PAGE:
Fountain City, Tennessee, 1964

by Gale Acuff

At the end of her street is a dead end,
Grandmom says. I want to see it, I say.
There’s nothing to see, she says. I want to
see what nothing looks like, I say. She laughs
but I don’t know why. I want to hit her
for laughing at me, for laughing at all,
whatever the reason. Don’t make me mad,
I think, but I don’t say it because she
might not take me to the end to see what
an end that’s dead can do and I’m not brave
enough to go there by myself. Maybe
when I’m a little older. I’m 7
now, not a baby, but not a grown child.
We’re walking and holding hands, or she holds
mine. If she lets it go it will fall to
my side. I’d hold hers back but I’m afraid
of her, I’m not sure why, maybe because
she’s so old. She can’t walk very fast. I
could break free and run ahead. I’d hear her
calling me. I’d probably ignore her
and see what the dead end looks like.
Tell me, what does a dead end look like?
I don’t mind dying – I’ve been dead before
is what I’d like to say but you won’t hear
me say it and neither will I – oh, I’ll
hear me saying it but I won’t listen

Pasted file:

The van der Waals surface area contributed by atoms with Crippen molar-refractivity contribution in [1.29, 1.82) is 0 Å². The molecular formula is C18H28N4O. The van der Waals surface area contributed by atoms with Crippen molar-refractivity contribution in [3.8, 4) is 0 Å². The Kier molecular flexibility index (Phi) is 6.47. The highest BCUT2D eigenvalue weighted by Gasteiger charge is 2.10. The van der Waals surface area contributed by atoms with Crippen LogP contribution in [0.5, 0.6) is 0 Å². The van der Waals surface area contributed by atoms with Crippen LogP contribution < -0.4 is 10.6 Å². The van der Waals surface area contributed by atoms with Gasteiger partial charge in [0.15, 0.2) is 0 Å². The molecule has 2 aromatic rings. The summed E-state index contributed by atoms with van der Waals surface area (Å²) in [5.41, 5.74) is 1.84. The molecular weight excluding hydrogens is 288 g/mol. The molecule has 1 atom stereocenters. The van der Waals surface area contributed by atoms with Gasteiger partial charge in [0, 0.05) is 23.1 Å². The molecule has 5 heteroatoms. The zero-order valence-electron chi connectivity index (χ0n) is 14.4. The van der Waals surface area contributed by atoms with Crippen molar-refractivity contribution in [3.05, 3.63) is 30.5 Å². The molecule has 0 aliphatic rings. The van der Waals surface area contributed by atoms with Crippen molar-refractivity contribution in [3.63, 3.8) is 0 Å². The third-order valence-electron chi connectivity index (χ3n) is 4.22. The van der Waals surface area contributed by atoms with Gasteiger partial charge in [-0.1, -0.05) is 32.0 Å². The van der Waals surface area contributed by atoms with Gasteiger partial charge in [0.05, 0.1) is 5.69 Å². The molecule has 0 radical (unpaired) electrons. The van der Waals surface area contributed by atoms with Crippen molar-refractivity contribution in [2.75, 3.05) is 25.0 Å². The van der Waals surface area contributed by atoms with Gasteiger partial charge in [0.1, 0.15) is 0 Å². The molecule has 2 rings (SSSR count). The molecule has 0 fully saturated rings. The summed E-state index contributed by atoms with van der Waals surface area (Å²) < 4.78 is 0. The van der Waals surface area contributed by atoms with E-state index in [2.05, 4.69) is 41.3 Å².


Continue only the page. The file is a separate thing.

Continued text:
and neither will you and this is why folks
are equal, for at least one reason, they
don’t give a damn about their fellow men
or women – fellow women – is it just
me, I I should say, who thinks so? I told
Father how I felt but he was busy
with pro football on the idiot box
and told me to go tell Mother halfway through
a Coke commercial, I mean Father was
halfway through, not Mother, and so was I,
I mean since I was with Father, so I
found Mother in her room with the other
TV and some program about llamas
in South America but the volume
down, I guess that helped her look better, watch
I mean – view I mean – so I asked why
if we’re all supposed to get along so
many of us kill one another and
are killed in turn and she replied, Well, I
don’t know, Gale, but somehow
death brings us all together,
which was a pretty clever
answer to be so stupid and heartless
but I didn’t say that, so I took it
to the Lord in prayer – I mean to my
Sunday School teacher, Miss Hooker, I asked
her why folks are so good to other folks
but horrible, or is it horrid, I’m
not sure, I’m only ten years old so what
can I really know about evil and
Miss Hooker replied – wouldn’t you know –
Let’s take it to the Lord in prayer.

Grandmom still saying
At the end is a dead end.  There’s nothing to see.

Photo by Cristian Newman